I noted with admiration that Ian Brown continues to display a knack for using the correct swear words at the correct time. At the recent Stone Roses gig in Amsterdam, drummer Reni decided that he was a bit pooped and couldn’t be arsed playing on a couple more tunes for his adoring crowd.
Brown was moved to remark that his fellow musician was therefore a ‘cunt.’
It’s a tricky word, cunt. It’s still a real opinion splitter. Lots of people don’t like ‘cunt’. It can be a very vicious sounding word. It’s got the same hard ‘u’ as fuck and the same amount of letters, but the ‘t’ at the end seems to give it added venom.
I think it’s a great word. In a world where eff-you-cee-kay is fairly commonplace and can be spotted in films with a 12 certificate, it’s nice to have a reassuringly offensive word that can be relied upon to do some damage.
It should go the same way as ‘bugger’, losing the original Middle English definition to become something people call each other when nice words just won’t work.
The Oxford English Dictionary has seen fit to legitimise its use, simply stating that a cunt is ‘an unpleasant or stupid person.’
In the last few years I’ve seen it being used in a slightly watered down way, to become an almost affectionate way of describing someone. People will shrug their shoulders and say,
“Well, he can be a bit of a cunt, but he’s alright most of the time.’
Adding words or letters seems to have a dampening effect too, with titles such as ‘cunty-bollocks’ and ‘cunt-chops’ being awarded to people who’ve transgressed in a workplace or social setting.
It’s only when the word is used with a finger jab or the addition of the words ‘right’ or ‘proper’ that it seems to retain its potency.
I’m all for swearing. In the right place and at the right time, it’s a great way to add emphasis or feeling to a sentence or statement.
It’s not big or clever to only be able to communicate through the art of the eff and jeff, but nor do I see it - as some do - as instant confirmation that the speaker is inarticulate. Some of the greatest comedians in history have used expletives to amplify their act, to great effect. Lenny Bruce, George Carlin and Bill Hicks have spoken eloquently on the subject, littering their monologues with words that dockers didn’t even know existed.
Chris Rock wouldn’t have an act if he didn’t swear so brilliantly.
“I love my kids, man!!!!”
“You’re supposed to, you low-expectation-having-motherfucker!!!”
When I joined the army, I’d come from a background where there was no swearing in the house. The strongest word we were allowed to use was ‘flipping’. ‘Bloody’ was beyond the pale and - until I got to secondary school - I thought the C word was ‘Cheggers’ (not a million miles away, it has to be said).
If there could be such a thing, the army was a Swearing School of Excellence where I met people who could: construct sentences comprising only of swear words; invent their own; or break up individual words, just so they could jam another ‘fuck’ in there. Words like ‘abso-fucking-lutely’ and ‘encylo-fucking-pedia’ entered my vocabulary.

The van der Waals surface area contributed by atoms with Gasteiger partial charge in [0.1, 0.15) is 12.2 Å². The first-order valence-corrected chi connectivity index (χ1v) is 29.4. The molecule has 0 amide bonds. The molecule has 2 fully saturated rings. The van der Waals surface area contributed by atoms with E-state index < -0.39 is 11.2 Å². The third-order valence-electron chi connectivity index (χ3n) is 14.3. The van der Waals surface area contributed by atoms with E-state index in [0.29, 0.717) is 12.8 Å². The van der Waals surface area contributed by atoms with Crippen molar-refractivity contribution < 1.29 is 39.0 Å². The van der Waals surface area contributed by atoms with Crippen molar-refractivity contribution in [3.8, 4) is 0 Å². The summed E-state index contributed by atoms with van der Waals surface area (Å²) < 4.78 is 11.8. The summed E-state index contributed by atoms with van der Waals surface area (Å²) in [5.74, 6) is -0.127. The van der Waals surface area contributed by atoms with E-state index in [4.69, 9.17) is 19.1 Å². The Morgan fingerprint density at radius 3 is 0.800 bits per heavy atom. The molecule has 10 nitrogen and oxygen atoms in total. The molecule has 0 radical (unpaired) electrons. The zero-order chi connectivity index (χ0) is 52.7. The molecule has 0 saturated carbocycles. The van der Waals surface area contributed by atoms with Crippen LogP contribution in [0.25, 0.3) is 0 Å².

When I left and became a father, a period of adjustment was required. I realised this when my 2 year old son was helping his gran do a jigsaw. A failure to find the right piece caused him to say, in exasperation, ‘Fucking hell!’ (It was in context, I might add).
The industrial language was left behind, but what could I replace it with? I ended up on a 40s throwback gig, using words like ‘blimey’, ‘crikey’ and ‘jeepers’, to replace their more colourful cousins. They were alright. They didn’t pack the same power, though and made me sound like a Mancunian George Formby, but they stopped my mum giving me dirty looks and provided a sticking plaster.
Funnily enough, my favourite swear word is of the same vintage. It isn’t really that offensive, but it holds a very dear place in my heart. Once again, referring to the OED enlightens us to its meaning: ‘An objectionable, unpleasant or reprehensible person.’
The word? ‘Rotter’ - delivered with startling beauty on December the 1st 1976, at 6.15pm by Steve Jones. All the damage had been done to Bill Grundy’s career already, when he told Steve Jones he still had another five seconds to say something outrageous. He used a couple of the more obvious words, but then ended with a flourish, calling Grundy, ‘A fuckin’ rotter.’
It still makes me laugh every time I see it. The Sex Pistols were trying to be so ‘up-to-the-minute’, but there was Jones in his moment of glory, using abusive terms straight from The Beano.
I’m not saying that we should go out of our way to swear all the time, but in the world we currently inhabit, there should always be recourse to express exactly how you feel…